Audio Quality
Wireless microphone systems essentially replace cables. They shouldn’t impart any artifacts (distortions) into the audio. Analog systems can introduce artifacts in the amplitude, frequency, and noise domains. The A10 digital wireless system, however, just as when digital data is sent over a cable, sends digital data from the transmitter to the receiver. Data retrieved at the digital receiver is identical to what is transmitted. If the audio connected to the transmitter is superb, low-noise, low-distortion audio, it will be identical to that at the receiver. The quality of the microphone preamplifier and the quality of its conversion to digital data are critical to the A10 system's audio performance. The preamp is discussed above. The development of the converter and its associated codec was a multi-year project. The result of that development is the A10’s low-latency, sonically transparent, data-efficient digital conversion algorithm.

Spectral Efficiency
Because the A10 digital wireless system transmit digital bits, not audio, as long as the transmitted bits are received, audio is identical from the transmitter to the receiver. Just as with hardwired digital interconnection protocols, error correction and parity data is included in the transmitted bitstream. Even in high RF interference environments the A10 system continues to operate. Because a digital system can work in high interference environments, multiple systems can operate together with less spacing between their frequencies. The A10 system can reliably operate with other A10 systems as long as their frequencies are at least 400 kHz apart. As spectrum continues to be scarce, this adjacent operation is an advantage for digital RF systems.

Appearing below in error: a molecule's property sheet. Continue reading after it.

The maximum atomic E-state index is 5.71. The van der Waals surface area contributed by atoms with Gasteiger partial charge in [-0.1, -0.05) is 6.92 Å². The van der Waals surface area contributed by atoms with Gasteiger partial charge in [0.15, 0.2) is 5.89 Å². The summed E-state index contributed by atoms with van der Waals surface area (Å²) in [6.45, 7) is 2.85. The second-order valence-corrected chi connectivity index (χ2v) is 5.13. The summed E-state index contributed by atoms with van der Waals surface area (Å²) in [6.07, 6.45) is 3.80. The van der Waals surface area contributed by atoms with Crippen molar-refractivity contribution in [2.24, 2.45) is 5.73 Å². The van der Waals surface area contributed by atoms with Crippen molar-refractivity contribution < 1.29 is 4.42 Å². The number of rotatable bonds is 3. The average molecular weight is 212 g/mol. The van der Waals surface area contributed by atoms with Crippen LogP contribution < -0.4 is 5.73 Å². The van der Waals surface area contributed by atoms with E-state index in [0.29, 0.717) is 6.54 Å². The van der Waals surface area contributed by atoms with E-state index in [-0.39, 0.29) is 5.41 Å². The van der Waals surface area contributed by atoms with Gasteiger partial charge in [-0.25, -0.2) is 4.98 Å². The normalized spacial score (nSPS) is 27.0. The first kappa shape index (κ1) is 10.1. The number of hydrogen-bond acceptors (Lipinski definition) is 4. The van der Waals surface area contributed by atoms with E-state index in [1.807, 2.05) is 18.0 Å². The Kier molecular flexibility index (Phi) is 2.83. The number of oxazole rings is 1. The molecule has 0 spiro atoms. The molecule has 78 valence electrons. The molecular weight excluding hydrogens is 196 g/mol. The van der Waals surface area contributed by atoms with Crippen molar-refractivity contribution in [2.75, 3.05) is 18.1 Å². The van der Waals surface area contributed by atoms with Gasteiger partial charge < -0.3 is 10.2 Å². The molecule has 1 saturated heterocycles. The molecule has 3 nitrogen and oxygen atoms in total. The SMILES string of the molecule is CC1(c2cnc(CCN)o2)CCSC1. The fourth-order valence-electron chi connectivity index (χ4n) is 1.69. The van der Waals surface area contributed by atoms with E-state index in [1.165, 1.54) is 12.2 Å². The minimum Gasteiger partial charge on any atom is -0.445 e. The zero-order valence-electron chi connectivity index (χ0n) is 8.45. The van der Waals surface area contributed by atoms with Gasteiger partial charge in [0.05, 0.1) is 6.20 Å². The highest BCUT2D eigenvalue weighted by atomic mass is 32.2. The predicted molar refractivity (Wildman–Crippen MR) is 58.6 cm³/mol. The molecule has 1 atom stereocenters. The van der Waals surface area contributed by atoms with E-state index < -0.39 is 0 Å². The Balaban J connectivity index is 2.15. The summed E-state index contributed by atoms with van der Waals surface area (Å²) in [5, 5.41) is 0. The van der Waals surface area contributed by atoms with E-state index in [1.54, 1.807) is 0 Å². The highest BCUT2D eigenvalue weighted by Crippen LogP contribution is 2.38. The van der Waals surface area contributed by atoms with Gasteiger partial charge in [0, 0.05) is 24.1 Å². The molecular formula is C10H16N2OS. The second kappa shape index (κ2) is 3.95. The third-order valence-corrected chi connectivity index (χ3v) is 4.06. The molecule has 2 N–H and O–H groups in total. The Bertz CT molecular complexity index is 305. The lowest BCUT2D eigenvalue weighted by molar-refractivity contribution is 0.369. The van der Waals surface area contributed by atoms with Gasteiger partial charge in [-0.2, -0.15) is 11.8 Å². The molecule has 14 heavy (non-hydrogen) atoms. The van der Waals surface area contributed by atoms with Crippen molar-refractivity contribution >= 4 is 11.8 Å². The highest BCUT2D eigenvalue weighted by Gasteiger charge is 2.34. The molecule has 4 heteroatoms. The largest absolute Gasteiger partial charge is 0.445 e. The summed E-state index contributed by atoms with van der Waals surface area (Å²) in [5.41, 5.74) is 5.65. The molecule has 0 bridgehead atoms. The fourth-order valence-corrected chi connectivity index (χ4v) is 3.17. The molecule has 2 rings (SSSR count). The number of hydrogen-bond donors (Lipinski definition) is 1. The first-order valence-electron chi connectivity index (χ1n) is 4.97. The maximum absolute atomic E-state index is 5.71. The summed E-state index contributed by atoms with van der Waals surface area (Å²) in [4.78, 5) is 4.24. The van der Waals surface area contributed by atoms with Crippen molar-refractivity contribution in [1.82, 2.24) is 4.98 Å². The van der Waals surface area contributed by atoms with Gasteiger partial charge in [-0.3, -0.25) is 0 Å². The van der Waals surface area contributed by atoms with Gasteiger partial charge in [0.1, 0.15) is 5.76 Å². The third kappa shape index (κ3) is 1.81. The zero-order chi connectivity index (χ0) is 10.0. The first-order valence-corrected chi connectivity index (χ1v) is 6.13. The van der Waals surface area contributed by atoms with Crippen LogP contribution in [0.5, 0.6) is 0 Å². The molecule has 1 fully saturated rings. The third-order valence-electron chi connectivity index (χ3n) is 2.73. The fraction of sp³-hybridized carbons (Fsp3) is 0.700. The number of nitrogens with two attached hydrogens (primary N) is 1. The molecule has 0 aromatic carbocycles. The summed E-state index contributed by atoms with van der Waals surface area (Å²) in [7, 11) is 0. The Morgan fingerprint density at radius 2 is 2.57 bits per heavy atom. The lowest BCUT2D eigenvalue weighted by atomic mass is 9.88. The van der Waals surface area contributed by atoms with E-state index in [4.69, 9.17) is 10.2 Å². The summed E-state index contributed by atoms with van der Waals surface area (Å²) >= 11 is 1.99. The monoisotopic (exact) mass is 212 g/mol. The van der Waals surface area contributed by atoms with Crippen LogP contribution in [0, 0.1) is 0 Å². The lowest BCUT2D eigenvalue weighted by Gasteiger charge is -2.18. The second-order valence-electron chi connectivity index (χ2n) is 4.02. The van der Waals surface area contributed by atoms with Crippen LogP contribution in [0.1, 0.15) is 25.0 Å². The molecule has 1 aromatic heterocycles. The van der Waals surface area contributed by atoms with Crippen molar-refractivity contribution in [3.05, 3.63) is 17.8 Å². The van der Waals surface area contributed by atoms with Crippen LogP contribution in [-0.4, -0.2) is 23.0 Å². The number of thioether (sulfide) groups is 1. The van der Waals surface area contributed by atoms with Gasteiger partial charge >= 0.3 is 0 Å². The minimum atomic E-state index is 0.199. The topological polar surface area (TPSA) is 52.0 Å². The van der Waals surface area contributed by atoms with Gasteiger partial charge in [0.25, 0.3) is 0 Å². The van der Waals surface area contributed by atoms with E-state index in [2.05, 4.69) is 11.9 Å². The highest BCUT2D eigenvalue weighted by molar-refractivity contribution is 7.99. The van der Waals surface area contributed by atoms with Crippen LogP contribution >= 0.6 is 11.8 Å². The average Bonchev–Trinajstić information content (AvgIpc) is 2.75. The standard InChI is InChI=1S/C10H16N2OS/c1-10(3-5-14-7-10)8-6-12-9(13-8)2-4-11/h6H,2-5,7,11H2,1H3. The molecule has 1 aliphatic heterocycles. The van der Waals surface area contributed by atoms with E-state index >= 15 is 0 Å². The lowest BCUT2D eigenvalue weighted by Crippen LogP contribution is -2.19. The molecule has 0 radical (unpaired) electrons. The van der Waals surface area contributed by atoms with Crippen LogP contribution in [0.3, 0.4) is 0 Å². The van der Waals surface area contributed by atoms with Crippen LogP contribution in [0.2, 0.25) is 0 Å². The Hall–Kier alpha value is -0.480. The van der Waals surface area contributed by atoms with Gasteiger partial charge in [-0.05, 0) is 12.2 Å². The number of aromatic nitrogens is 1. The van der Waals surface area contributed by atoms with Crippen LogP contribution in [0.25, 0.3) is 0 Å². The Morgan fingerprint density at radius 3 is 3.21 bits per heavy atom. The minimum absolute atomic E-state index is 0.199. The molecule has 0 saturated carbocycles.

Can the A10-TX be used as a timecode generator?

The A10-TX has a built-in, high-precision timecode clock. Its clock can be set from either its own time-of-day clock or jammed from an external LTC timecode source via the 3-pin LEMO connector. After the A10-TX is jammed, it maintains precise timecode.

The A10-TX can also output its timecode. While the A10-TX can be used for periodic jamming of external devices from its timecode clock it is not designed for continuous timecode output. The A10-TX is not a substitute for dedicated sync boxes. Timecode input and output is active only when the timecode menu is displayed.